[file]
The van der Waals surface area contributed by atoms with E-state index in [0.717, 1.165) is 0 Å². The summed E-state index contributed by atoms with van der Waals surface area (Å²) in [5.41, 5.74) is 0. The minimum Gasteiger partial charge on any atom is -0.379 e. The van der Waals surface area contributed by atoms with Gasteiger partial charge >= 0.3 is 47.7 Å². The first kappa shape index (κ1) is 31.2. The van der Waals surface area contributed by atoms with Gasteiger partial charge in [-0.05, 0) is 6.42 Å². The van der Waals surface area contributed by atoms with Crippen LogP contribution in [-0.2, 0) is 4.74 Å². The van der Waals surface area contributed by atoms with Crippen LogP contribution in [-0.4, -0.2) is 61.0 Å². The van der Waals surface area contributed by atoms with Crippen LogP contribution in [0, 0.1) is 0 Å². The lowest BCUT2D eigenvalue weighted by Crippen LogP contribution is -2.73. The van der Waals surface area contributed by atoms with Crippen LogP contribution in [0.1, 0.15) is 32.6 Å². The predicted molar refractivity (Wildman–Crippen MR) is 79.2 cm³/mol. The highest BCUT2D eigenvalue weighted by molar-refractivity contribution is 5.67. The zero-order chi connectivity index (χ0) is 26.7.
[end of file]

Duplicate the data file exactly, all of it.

The van der Waals surface area contributed by atoms with E-state index in [0.717, 1.165) is 0 Å². The summed E-state index contributed by atoms with van der Waals surface area (Å²) in [5.41, 5.74) is 0. The minimum Gasteiger partial charge on any atom is -0.379 e. The van der Waals surface area contributed by atoms with Gasteiger partial charge >= 0.3 is 47.7 Å². The first kappa shape index (κ1) is 31.2. The van der Waals surface area contributed by atoms with Gasteiger partial charge in [-0.05, 0) is 6.42 Å². The van der Waals surface area contributed by atoms with Crippen LogP contribution in [-0.2, 0) is 4.74 Å². The van der Waals surface area contributed by atoms with Crippen LogP contribution in [-0.4, -0.2) is 61.0 Å². The van der Waals surface area contributed by atoms with Crippen LogP contribution in [0, 0.1) is 0 Å². The lowest BCUT2D eigenvalue weighted by Crippen LogP contribution is -2.73. The van der Waals surface area contributed by atoms with Crippen LogP contribution in [0.1, 0.15) is 32.6 Å². The predicted molar refractivity (Wildman–Crippen MR) is 79.2 cm³/mol. The highest BCUT2D eigenvalue weighted by molar-refractivity contribution is 5.67. The zero-order chi connectivity index (χ0) is 26.7.